When you have a toothache, you are enlightened. You realize that not having a toothache is a wonderful thing. If you breathe in and breathe out and become aware of your non-toothache, you touch joy, you touch peace. This practice is to try to touch what is not wrong inside and outside us. Just touching [this], you get healed, and you will be able to bring this healing to our society.
1. In / Out
The first exercise on breathing that was proposed by the Buddha is the practice of touching the air, the air that we breathe. This practice is called conscious breathing. “Breathing in, I know that I am breathing in. Breathing out, I know that I’m breathing out.”
Often your body is there, but your mind is not. Your mind might be lost in the past or lost in the future, possessed by worries, anger, anxieties, fear. Since your body and mind are not together, you are not really there. When your child approaches you with a smile, you don’t see her. For you, she is not really there. So you are not available to your child. In order to avoid that kind of loss, you need to breathe in and breathe out. With just one breath, your mind and your body will come together. Suddenly you see your child very vividly. You know that this is your child and that she needs a hug. Then you practice hugging meditation. “Breathing in, my child is in my arms alive. Breathing out, I am so happy.”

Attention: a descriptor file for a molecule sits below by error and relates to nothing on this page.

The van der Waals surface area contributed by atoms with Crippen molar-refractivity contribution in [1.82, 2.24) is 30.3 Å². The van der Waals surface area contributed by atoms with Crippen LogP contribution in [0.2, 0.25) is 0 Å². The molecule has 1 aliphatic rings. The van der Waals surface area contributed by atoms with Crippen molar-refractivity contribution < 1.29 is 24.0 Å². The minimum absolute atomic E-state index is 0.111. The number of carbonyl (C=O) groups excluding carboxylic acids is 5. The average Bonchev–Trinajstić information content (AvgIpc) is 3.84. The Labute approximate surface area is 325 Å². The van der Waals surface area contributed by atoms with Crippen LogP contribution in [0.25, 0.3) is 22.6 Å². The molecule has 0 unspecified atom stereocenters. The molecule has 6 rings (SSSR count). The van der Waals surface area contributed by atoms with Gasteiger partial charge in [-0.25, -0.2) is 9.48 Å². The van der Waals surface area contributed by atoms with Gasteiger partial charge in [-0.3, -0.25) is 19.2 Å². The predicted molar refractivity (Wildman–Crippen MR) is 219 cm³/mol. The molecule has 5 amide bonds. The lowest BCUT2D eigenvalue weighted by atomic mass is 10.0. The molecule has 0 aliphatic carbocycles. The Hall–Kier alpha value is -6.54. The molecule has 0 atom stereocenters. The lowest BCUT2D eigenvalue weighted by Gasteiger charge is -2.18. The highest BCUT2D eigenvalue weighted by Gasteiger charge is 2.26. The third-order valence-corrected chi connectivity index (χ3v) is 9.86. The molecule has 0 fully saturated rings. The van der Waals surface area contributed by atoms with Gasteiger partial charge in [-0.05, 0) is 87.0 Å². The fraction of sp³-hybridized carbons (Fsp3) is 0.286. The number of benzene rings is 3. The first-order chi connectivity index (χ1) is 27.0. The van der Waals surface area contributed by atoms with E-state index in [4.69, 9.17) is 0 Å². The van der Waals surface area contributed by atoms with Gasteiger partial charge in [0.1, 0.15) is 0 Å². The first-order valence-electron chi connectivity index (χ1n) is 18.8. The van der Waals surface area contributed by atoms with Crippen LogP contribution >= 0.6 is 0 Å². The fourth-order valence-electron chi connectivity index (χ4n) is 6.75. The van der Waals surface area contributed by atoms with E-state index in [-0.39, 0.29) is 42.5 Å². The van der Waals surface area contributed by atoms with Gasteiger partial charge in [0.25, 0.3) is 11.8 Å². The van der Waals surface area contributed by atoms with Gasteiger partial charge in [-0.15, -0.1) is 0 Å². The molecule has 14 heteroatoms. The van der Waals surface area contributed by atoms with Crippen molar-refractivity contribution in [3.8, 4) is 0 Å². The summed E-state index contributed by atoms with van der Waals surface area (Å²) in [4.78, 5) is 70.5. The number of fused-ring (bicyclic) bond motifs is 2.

Because our bodies and minds are not together, many of us live like dead people. When we begin to practice breathing in and out mindfully, we return to the present moment and find that we are alive.
The practice of breathing in and out can be carried out at any time; sitting on the bus, driving a car, cutting carrots, washing clothes, sitting in a meditation hall. And it is not hard work. Yet, breathing in and breathing out in a mindful way may be a very revolutionary act. We are possessed by the past, by the future, by society. We are victims of our televisions, our cars, our worries, our anger, our forgetfulness. We hardly have any liberty left in order to be ourselves and to live our lives. Breathing in and out mindfully is an act of resistance; we free ourselves from all that victimizes us, and reclaim our sovereignty as human beings.
2. Flower / Fresh
“Breathing in, I see myself as a flower. Breathing out, I feel fresh.” All of us were born as flowers. The eyes of children are very fresh, like flowers. From time to time we see a very fresh person. We like to sit close to her because she is so refreshing. With mindful breathing, you can revive your flower. Just breathe in and out and smile, and you have a flower to offer. But if you don’t know how to take care of your flower, it will become garbage.
When elements of the flower deteriorate into garbage, you have the power to transform the garbage back into flowers. This is a very deep teaching in Buddhism. The meditator can see the garbage right now in the flower. Those who don’t look deeply have to wait to find out that the flower will become garbage. But the meditator who looks deeply can also see the garbage transformed into compost, and can see flowers in the garbage.
If the flower is on her way to be the garbage, the garbage is on his way to be the flower again.